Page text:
France’s “second city” – located a high-speed train trip from France and equally long slow train from Geneva, Lyon is easy to do on a weekend away. In many ways, however, Lyon could be France’s first. Frequently overlooked, a trip here is one of Roman ruins, quintessential French haute cuisine, an old town, and fancy shops. Lyon is an old standby for us on any trip to France.
Beginning way back with the the Romans who founded a strategic metropolis “Lugdunum” here. This was the intersection of many trading routes. So it grew into one of the greatest cities of Gaul; it was visited by Emperor Augustus on at least three occasions, Caligula once, and was the birthplace of Claudius. Fast-forward through the centuries to the 19th when Lyon became a center for Catholic missionary activities and a dominant source of silk processing and its associated trade. Then in the 20th century Lyon became the center of the French Resistance against Nazi occupiers in World War II. A visit to this city let us experience this history: climbing its Roman ruins and touring a very fine museum, marveling at the exquisite interiors of the Catholic Basilique Notre Dame de Fourvière and Cathédrale Saint-Jean-Baptiste, and, like spies, ducking through the covered passageways to move across the city covered from the elements as if we were protecting very fine silk, and embracing Lyonnaise eating, Lyon is worthy of a standalone visit to France.
Arriving at Lyon’s central train station (Lyon Part Dieu) drops you into the heart of modern Lyon. The train station is built for commuters and the buildings the cast shadows upon it show you the gleaming business center of the city. The taxi stand is well marked and that exit also provides access to city busses and light rail.
The heart of Lyon is on a peninsula between the Rhône and the Saône rivers and much of it is car free, making Lyon eminently walkable. There are all kinds of restaurants, coffee places, and shops and cars are an after thought. Here we find the Place Bellacour, which is a vast open space and the third largest plaza in France. Nearby is the Place des Jacobins with its intricate fountain and stunning architectural gems.
Far south on the peninsula is the Confluence, which is a reclaimed and redeveloped dock lands, where you can find museums, office buildings, and mixed use facilities. The central part of Lyon is worth putting on your walking shoes to take in as much stunning baroque and neoclassical architecture as possible, One thing a visitor may not realize is just how much time and money Lyon spends on lighting. Different than Paris though, Lyon highlights what it wants to highlight and lets the rest fade into the inky shadows.
Vieux Lyon is across the Saône. The primarily pedestrian-only cobbled streets and tight lanes are nestled up against Fourviere hill and provide some of the most fun opportunities in Lyon to wander around and get lost. This is the section of Lyon were the silk weavers settled in the 16th century and where Lyon’s famous traboules (trans-ambulare covered crossings) can be found. The layout of old Lyon was such that there are very few connecting streets to easily get to the river. So these passageways were built to allow for easy transportation of silk and other goods out of the weather and direct to the river.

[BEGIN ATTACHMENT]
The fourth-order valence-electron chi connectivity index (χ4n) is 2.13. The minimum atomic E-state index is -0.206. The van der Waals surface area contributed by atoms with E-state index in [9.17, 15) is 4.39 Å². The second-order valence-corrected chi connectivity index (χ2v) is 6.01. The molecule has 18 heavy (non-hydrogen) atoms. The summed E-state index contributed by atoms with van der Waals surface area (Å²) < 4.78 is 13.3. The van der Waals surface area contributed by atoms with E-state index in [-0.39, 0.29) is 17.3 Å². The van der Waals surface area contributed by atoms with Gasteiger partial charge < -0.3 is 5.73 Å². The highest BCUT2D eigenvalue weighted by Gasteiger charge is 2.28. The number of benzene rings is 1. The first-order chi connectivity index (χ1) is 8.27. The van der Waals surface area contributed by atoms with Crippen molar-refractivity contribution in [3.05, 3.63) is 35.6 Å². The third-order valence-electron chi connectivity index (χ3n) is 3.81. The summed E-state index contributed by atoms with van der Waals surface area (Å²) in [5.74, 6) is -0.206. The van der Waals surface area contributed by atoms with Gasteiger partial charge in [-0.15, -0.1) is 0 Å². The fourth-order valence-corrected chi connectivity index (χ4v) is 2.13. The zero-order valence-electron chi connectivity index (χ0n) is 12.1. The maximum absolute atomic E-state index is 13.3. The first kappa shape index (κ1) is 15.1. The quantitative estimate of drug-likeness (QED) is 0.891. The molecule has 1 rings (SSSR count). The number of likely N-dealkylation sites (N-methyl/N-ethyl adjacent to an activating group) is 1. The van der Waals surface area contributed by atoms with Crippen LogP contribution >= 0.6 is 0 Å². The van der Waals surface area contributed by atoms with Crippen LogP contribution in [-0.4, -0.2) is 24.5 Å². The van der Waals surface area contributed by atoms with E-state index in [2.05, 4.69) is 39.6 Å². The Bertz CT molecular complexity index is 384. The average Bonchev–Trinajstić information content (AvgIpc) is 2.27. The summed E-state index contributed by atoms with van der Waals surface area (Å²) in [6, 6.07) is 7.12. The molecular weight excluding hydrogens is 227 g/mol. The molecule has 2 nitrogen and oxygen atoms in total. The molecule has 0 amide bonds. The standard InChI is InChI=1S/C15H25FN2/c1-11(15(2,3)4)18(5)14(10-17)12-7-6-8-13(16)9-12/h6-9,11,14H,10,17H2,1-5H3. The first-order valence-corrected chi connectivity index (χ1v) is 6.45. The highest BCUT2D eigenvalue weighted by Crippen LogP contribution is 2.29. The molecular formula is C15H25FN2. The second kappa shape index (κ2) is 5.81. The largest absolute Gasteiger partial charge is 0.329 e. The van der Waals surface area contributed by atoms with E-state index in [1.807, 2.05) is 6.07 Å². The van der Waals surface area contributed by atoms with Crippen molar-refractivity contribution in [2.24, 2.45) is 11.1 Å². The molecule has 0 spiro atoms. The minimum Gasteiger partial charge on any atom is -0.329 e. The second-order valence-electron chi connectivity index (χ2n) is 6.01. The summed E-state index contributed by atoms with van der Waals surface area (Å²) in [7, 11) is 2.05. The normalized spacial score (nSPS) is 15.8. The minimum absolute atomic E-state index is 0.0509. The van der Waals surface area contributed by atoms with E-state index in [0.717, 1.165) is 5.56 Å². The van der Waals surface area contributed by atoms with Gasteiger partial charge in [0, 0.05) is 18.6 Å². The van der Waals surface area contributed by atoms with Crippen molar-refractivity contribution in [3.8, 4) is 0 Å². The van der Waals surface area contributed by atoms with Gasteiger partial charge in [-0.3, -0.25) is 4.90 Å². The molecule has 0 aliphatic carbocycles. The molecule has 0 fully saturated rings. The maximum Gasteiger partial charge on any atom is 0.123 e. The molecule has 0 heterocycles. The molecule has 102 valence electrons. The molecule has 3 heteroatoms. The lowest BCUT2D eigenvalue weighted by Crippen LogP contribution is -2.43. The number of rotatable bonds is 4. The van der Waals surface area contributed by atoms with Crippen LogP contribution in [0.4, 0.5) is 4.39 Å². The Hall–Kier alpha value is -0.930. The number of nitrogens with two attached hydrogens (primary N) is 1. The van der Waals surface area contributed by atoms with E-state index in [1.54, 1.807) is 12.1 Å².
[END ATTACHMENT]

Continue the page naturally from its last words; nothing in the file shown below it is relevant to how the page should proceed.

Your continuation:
One of the joys in wandering the Vieux Lyon is stumbling upon these secret covered passageways with many now used to access apartment buildings while others are a quite courtyard respite from the bustle of the streets. Also in Vieux Lyon is the Gothic-style Lyon Cathedral, which dates to 1476. Inside is Lyon’s Astronomical Clock.
The Fourviere hill is where the Romans settled Lugdunum in 43 BC. From Vieux Lyon there are many passageways that lead to steep stairs to climb to the top of the hill or there is the option to ride the funicular. There is not a bad choice here since the top of Fourviere contains some of Lyon’s best sites.
Our first stop was the ancient Roman theatre, which are two exceptionally rebuilt theaters on their original location. The two amphitheaters are still in use and are “living monuments.” Sit in the tiered seats and watch the play unfold in front of you, or if you’re brave, get up on the stage and regale other tourists with your best Shakespearean sonnet. Built into the hillside and as such, nearly invisible from the outside, Lyon’s Lugdunum Museum tells a very simple and straightforward history of Roman Lyon. The museum starts at the top floor and winds its way down a large spiral ramp through various archeological finds.
Just up the hill further is the Basilica of Notre Dame de Fourviere. Dedicated to the Virgin Mary, it may be one of the most beautifully situated churches on the hillside of Fourviere overlooking Vieux Lyon, its two rivers, and modern Lyon sprawling in the distance. Stark white marble, the basilica has acquired the local nickname of “the upside-down elephant,” because the building looks like the body of an elephant and the four towers look like its leg. But the real joy of this visit is the basilica’s interior, which draws from both Romanesque and Byzantine styles. The bright mosaics and stained glass are masterful and worth a visit.
The walk down through the Parc des Hauteurs provides beautiful views of Lyon and the Escalier Basilique de Fourviere is a passage down to Vieux Lyon and worth seeing. Beyond these sites, Lyon has a vibrant dining scene and its home to the granddaddy of haute cuisine at Restaurant Paul Bocuse, which are the subjects of other posts. The city is a joy to meander at night to see how Lyon lights its city by casting bright lights onto its quintessential sights.
Lyon is well worth a weekend away and we’ll be back to experience even more of it next time.